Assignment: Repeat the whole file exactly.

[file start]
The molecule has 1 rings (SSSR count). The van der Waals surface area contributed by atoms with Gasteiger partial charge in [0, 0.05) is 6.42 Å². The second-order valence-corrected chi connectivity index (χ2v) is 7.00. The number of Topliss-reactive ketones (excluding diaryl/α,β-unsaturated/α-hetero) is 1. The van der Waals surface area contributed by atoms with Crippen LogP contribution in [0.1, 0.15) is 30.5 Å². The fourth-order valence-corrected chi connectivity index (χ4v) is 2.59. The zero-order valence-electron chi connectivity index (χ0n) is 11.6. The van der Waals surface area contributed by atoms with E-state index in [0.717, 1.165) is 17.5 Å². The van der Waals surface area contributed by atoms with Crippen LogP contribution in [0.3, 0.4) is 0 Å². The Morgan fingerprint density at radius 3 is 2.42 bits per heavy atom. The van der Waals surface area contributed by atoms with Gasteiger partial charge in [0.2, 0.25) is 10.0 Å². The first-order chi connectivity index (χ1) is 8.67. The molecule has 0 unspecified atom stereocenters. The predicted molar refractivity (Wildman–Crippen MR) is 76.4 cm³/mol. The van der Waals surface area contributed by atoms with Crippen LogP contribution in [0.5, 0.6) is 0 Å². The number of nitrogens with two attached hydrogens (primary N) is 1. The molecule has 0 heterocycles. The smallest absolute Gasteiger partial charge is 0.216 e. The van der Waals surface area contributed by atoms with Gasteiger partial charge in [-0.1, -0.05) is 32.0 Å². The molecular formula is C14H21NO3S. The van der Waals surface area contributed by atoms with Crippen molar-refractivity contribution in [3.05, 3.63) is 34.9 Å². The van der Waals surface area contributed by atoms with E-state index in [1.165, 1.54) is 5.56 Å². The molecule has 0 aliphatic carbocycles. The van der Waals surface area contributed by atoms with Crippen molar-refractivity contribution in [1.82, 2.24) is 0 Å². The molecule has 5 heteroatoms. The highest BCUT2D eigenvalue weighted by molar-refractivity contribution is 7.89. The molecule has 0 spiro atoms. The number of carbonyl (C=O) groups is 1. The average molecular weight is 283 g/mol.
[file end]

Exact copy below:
The molecule has 1 rings (SSSR count). The van der Waals surface area contributed by atoms with Gasteiger partial charge in [0, 0.05) is 6.42 Å². The second-order valence-corrected chi connectivity index (χ2v) is 7.00. The number of Topliss-reactive ketones (excluding diaryl/α,β-unsaturated/α-hetero) is 1. The van der Waals surface area contributed by atoms with Crippen LogP contribution in [0.1, 0.15) is 30.5 Å². The fourth-order valence-corrected chi connectivity index (χ4v) is 2.59. The zero-order valence-electron chi connectivity index (χ0n) is 11.6. The van der Waals surface area contributed by atoms with E-state index in [0.717, 1.165) is 17.5 Å². The van der Waals surface area contributed by atoms with Crippen LogP contribution in [0.3, 0.4) is 0 Å². The Morgan fingerprint density at radius 3 is 2.42 bits per heavy atom. The van der Waals surface area contributed by atoms with Gasteiger partial charge in [0.2, 0.25) is 10.0 Å². The first-order chi connectivity index (χ1) is 8.67. The molecule has 0 unspecified atom stereocenters. The predicted molar refractivity (Wildman–Crippen MR) is 76.4 cm³/mol. The van der Waals surface area contributed by atoms with Crippen LogP contribution in [0.5, 0.6) is 0 Å². The number of nitrogens with two attached hydrogens (primary N) is 1. The molecule has 0 heterocycles. The smallest absolute Gasteiger partial charge is 0.216 e. The van der Waals surface area contributed by atoms with Gasteiger partial charge in [-0.1, -0.05) is 32.0 Å². The molecular formula is C14H21NO3S. The van der Waals surface area contributed by atoms with Crippen molar-refractivity contribution in [3.05, 3.63) is 34.9 Å². The van der Waals surface area contributed by atoms with E-state index in [1.165, 1.54) is 5.56 Å². The molecule has 0 aliphatic carbocycles. The van der Waals surface area contributed by atoms with Crippen molar-refractivity contribution in [1.82, 2.24) is 0 Å². The molecule has 5 heteroatoms. The highest BCUT2D eigenvalue weighted by molar-refractivity contribution is 7.89. The molecule has 0 spiro atoms. The number of carbonyl (C=O) groups is 1. The average molecular weight is 283 g/mol.